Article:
Private Employees vs. Public Employees w. Labor Unions

There is a fair amount of public information  on the impact of public employee labor unions on the cost of state and local governments and comparisons of wages and benefits (pensions and health care) of private and public workers.

Here are some ideas about public employees and local and state labor unions.  (Remember, these is based on national and state-wide information, not Coral Gables in particular.)

  • Pensions and health plans are very underfunded (or “over promised”, if you will) across the nation in state and local governments;
  • On average, public employees’ wages and benefits are as much as 8 percent higher than the private sectors wages, but these are just average for all age groups and education levels;
  • Public employees on average are older as a group and have higher education attainments–so the reported wage and benefits difference are not that  great, although underfunded benefits are under-reported so you are not getting true measures of benefits for public employees.
  • And, to be fair, data across the nation show public employees receiving about 4 percent lower wages and benefits than private employees.  There is a small difference of 1% in favor of  private employees for the same age and education groups;
  • The rise of public sector unions in the last 20 to 30 years, and their ability to negotiate that has been extended by national and state laws and helped to increase salaries and benefits;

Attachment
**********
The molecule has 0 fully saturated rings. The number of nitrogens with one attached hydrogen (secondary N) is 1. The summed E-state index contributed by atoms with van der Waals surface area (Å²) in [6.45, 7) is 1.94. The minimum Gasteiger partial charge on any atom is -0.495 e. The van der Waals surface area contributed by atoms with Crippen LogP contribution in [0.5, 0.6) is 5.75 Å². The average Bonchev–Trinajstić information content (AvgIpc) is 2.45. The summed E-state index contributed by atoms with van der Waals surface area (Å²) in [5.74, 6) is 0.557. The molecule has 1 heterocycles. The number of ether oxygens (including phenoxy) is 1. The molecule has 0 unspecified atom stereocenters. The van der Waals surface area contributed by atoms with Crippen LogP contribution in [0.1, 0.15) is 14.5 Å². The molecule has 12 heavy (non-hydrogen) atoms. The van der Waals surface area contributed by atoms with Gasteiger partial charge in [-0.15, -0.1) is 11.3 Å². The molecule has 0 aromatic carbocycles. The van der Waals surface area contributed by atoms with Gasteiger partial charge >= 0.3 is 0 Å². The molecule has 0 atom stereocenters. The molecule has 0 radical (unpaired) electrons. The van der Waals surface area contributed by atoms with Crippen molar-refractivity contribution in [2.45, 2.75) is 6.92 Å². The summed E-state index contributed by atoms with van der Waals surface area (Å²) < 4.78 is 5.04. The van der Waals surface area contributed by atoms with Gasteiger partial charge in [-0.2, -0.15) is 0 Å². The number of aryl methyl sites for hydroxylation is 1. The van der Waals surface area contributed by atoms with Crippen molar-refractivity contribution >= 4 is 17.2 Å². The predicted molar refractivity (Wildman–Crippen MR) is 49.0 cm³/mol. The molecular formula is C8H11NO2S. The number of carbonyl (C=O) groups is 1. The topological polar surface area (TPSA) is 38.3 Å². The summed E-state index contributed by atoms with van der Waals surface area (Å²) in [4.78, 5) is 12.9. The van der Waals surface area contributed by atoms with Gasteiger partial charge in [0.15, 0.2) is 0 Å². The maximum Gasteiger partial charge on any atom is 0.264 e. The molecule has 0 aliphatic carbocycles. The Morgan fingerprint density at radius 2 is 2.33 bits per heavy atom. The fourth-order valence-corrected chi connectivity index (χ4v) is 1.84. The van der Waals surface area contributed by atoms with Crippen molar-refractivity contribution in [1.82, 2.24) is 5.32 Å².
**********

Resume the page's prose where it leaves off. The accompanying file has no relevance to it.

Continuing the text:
• Labor unions have been large contributors to candidates for state and local government, and this has helped them leverage more local power into salaries and benefits;
  • A big difference between public and private employees is that public employees have much better pensions programs than private employees; they retire at an earlier age than the private sector (this allows for double dipping); they work fewer hours than in the private sector (isn’t that nice); and they often have inflation protection for their pension.
  • Some jobs in the private and public sectors are not comparable, especially, for public security.
  • Public employees have much better health plan coverage than private employees.
  • All benefits to public employees are really higher than the apparent budgeted values because the pension and health care funds are hugely underfunded.

What can we conclude:  public employees are well paid on average; their benefits are exceptional; they have great flexibility to retire early and take up another career; unions have had a disproportionate impact on wages and benefits for some groups like public security; taxpayers will be stuck with unfunded liabilities for a long time for no good reason; they have great health benefits; and they are politically resistant to reducing salaries and benefits.

I plan to report in more detail on some of these conclusions in coming days.

About Stephen E. McGaughey
International consultant in economic development programs and projects

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